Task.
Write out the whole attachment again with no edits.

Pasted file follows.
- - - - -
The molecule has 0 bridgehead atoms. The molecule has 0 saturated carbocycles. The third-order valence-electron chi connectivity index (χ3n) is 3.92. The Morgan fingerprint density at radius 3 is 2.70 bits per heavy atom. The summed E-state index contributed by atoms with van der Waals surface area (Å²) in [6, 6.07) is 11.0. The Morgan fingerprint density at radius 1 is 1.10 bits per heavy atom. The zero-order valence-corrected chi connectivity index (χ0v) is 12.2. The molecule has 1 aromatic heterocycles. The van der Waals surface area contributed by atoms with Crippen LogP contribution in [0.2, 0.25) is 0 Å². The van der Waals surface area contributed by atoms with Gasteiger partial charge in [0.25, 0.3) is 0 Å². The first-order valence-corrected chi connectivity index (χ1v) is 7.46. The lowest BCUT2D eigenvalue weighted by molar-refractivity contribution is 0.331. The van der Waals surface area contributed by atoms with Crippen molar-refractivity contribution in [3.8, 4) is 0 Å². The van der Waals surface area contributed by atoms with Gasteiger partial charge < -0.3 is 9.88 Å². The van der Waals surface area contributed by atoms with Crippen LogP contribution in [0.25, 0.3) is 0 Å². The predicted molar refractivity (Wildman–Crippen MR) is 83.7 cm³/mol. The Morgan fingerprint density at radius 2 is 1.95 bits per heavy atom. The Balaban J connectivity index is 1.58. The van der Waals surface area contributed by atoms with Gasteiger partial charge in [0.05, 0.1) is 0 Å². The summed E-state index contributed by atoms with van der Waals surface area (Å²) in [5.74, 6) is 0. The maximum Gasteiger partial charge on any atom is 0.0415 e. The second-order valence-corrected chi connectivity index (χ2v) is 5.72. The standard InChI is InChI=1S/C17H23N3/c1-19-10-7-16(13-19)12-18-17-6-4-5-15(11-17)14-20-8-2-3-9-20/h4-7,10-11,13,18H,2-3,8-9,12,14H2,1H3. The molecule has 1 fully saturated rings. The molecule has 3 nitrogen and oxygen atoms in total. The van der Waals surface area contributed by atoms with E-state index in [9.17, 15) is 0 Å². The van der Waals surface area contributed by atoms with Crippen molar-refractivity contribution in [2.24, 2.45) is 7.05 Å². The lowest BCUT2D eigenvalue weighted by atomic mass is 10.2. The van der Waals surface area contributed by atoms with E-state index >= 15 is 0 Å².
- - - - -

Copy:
The molecule has 0 bridgehead atoms. The molecule has 0 saturated carbocycles. The third-order valence-electron chi connectivity index (χ3n) is 3.92. The Morgan fingerprint density at radius 3 is 2.70 bits per heavy atom. The summed E-state index contributed by atoms with van der Waals surface area (Å²) in [6, 6.07) is 11.0. The Morgan fingerprint density at radius 1 is 1.10 bits per heavy atom. The zero-order valence-corrected chi connectivity index (χ0v) is 12.2. The molecule has 1 aromatic heterocycles. The van der Waals surface area contributed by atoms with Crippen LogP contribution in [0.2, 0.25) is 0 Å². The van der Waals surface area contributed by atoms with Gasteiger partial charge in [0.25, 0.3) is 0 Å². The first-order valence-corrected chi connectivity index (χ1v) is 7.46. The lowest BCUT2D eigenvalue weighted by molar-refractivity contribution is 0.331. The van der Waals surface area contributed by atoms with Crippen molar-refractivity contribution in [3.8, 4) is 0 Å². The van der Waals surface area contributed by atoms with Gasteiger partial charge < -0.3 is 9.88 Å². The van der Waals surface area contributed by atoms with Crippen LogP contribution in [0.25, 0.3) is 0 Å². The predicted molar refractivity (Wildman–Crippen MR) is 83.7 cm³/mol. The Morgan fingerprint density at radius 2 is 1.95 bits per heavy atom. The Balaban J connectivity index is 1.58. The van der Waals surface area contributed by atoms with Gasteiger partial charge in [0.05, 0.1) is 0 Å². The summed E-state index contributed by atoms with van der Waals surface area (Å²) in [5.74, 6) is 0. The maximum Gasteiger partial charge on any atom is 0.0415 e. The second-order valence-corrected chi connectivity index (χ2v) is 5.72. The standard InChI is InChI=1S/C17H23N3/c1-19-10-7-16(13-19)12-18-17-6-4-5-15(11-17)14-20-8-2-3-9-20/h4-7,10-11,13,18H,2-3,8-9,12,14H2,1H3. The molecule has 1 fully saturated rings. The molecule has 3 nitrogen and oxygen atoms in total. The van der Waals surface area contributed by atoms with E-state index in [9.17, 15) is 0 Å². The van der Waals surface area contributed by atoms with Crippen molar-refractivity contribution in [2.24, 2.45) is 7.05 Å². The lowest BCUT2D eigenvalue weighted by atomic mass is 10.2. The van der Waals surface area contributed by atoms with E-state index >= 15 is 0 Å².